Here's an example I would give on how park factors could affect a prospect. A while back, the last time the MiLB did such a study, Mayo found that San Jose's home park was one of the most extreme strikeout parks in the minors, boosting it a lot. Bowker was interviewed about this issue and agreed, noting that the background made it hard to see the balls at time. That could hurt both hitters and pitchers.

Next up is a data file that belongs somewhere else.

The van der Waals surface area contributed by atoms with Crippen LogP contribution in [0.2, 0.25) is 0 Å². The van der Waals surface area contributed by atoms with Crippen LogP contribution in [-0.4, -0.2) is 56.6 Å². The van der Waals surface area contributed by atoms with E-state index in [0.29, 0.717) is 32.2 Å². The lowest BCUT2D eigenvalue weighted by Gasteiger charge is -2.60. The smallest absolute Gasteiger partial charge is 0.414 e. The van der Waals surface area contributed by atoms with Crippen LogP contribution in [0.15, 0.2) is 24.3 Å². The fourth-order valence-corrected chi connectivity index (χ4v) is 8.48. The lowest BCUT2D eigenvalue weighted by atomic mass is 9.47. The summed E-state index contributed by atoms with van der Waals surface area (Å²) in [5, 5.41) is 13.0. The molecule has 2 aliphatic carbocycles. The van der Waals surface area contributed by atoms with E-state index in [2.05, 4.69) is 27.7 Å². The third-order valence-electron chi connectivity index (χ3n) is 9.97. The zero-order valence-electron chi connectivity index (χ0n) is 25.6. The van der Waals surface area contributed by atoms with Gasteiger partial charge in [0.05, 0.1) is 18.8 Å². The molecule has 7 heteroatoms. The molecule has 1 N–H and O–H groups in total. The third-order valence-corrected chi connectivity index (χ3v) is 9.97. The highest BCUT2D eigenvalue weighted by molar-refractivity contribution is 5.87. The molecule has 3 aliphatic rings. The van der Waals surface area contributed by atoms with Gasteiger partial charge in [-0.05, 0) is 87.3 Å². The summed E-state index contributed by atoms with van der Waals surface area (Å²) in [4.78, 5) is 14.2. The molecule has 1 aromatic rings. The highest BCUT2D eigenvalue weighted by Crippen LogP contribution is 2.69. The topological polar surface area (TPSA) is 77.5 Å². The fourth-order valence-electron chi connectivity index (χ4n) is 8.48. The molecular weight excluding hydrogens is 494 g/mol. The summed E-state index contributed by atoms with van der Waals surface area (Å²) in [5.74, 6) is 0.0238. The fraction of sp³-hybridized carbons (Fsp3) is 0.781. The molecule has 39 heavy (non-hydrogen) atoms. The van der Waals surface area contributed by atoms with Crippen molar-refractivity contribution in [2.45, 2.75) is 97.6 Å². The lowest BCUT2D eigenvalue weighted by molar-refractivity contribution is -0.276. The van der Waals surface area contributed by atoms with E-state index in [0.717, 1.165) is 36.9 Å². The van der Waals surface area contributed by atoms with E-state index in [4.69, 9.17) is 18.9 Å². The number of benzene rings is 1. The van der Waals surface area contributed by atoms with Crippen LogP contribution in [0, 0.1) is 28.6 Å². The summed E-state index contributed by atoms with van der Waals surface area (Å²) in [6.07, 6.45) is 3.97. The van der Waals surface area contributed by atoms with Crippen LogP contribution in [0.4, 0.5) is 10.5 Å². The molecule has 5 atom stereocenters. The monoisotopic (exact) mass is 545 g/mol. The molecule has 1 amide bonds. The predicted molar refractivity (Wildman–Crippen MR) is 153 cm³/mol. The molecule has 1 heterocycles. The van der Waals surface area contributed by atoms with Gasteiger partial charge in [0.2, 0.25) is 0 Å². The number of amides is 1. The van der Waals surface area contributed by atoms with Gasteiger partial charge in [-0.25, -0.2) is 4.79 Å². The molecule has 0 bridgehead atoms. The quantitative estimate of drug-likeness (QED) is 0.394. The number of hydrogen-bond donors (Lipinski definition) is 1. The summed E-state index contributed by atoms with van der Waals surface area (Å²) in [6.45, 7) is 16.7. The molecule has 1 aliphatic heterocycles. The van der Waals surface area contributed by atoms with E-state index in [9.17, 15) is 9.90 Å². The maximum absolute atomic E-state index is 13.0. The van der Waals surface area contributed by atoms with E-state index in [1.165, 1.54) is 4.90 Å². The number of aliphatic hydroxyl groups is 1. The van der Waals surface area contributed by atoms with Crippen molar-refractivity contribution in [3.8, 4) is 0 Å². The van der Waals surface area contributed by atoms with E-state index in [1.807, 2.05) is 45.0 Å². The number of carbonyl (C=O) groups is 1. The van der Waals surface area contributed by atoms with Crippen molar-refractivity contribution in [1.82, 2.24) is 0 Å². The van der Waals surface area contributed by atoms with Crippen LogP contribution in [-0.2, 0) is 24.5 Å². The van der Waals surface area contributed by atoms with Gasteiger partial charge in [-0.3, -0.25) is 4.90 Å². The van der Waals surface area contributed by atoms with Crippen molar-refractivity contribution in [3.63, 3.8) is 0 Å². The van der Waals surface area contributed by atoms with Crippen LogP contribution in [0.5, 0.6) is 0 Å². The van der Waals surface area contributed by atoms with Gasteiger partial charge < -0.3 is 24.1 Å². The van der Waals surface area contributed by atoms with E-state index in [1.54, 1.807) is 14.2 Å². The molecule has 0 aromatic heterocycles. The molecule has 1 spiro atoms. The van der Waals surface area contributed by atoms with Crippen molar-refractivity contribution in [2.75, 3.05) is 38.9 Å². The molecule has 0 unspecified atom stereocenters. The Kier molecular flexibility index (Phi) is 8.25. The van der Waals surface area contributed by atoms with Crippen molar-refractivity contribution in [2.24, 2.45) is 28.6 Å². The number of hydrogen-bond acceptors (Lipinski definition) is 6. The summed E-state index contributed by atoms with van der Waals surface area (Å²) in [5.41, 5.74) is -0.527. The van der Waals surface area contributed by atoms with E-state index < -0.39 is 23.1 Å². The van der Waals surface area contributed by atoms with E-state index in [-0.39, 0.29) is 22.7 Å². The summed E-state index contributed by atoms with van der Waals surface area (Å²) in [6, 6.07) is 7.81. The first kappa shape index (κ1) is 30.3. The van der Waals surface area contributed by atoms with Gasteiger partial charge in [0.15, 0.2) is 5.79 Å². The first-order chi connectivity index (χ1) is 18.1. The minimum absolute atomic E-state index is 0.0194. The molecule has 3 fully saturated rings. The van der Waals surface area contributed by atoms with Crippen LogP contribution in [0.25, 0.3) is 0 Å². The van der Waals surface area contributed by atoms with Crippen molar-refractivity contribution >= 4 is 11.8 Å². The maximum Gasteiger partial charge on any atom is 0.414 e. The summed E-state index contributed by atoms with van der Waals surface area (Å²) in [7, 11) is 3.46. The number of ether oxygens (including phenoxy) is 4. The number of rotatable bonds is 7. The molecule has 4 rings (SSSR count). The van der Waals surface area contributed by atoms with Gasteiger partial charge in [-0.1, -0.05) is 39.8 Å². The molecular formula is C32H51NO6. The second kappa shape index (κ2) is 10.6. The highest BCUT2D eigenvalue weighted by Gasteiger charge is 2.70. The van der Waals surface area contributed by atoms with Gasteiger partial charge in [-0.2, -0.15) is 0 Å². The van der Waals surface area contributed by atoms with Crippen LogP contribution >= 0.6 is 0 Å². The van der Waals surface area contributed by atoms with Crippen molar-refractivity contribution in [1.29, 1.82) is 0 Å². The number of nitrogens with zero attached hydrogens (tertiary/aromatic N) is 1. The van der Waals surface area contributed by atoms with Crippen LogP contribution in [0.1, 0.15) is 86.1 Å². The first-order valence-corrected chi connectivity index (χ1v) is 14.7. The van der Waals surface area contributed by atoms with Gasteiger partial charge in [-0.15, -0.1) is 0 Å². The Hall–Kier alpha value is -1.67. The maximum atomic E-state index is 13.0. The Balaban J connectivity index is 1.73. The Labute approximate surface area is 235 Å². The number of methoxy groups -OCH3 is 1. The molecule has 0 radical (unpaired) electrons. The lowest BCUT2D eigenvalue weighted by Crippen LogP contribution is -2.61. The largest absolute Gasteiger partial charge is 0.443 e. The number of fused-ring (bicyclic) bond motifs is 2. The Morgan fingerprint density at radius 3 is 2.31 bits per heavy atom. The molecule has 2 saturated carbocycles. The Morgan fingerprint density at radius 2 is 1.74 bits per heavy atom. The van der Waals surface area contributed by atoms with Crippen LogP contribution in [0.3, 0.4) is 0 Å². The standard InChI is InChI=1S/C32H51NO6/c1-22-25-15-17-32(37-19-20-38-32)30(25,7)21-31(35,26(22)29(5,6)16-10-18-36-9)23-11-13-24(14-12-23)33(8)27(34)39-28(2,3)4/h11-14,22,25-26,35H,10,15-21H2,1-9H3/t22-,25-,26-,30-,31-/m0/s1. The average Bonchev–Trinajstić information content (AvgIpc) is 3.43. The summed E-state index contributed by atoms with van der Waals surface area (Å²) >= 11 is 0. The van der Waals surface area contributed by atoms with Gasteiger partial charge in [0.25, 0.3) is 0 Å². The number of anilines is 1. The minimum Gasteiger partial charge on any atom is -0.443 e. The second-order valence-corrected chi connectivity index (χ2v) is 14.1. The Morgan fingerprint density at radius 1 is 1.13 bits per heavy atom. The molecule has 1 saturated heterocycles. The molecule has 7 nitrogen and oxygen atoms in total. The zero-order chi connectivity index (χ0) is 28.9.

Prospects at the lower levels, not all of them are stone-cold confident in their abilities, so experiencing this could affect them negatively. Hitters, they might start doubting their abilities to hit or maybe start swinging at more pitches out of the zone, getting into some sort of bad habit that takes away their ability to hit better. Pitchers, they could think that they can pitch to certain areas of the strike zones because of the poor background, and then get beat like a dirty rug once they get promoted, as they continue to pitch in the way that is successful in San Jose but not elsewhere. Subtle changes can creep up on players, especially if they are not sure what they need to do to be successful and still learning (for example, Bumgarner has said in interviews that he didn't know how he was successful as a pitcher before, he just threw, and sometimes he had it and sometimes he didn't. He learned how to be consistently good while with the Giants. And he's one of our top and talented prospects, just imagine how our lesser prospects not knowing how they are when they are successfully performing).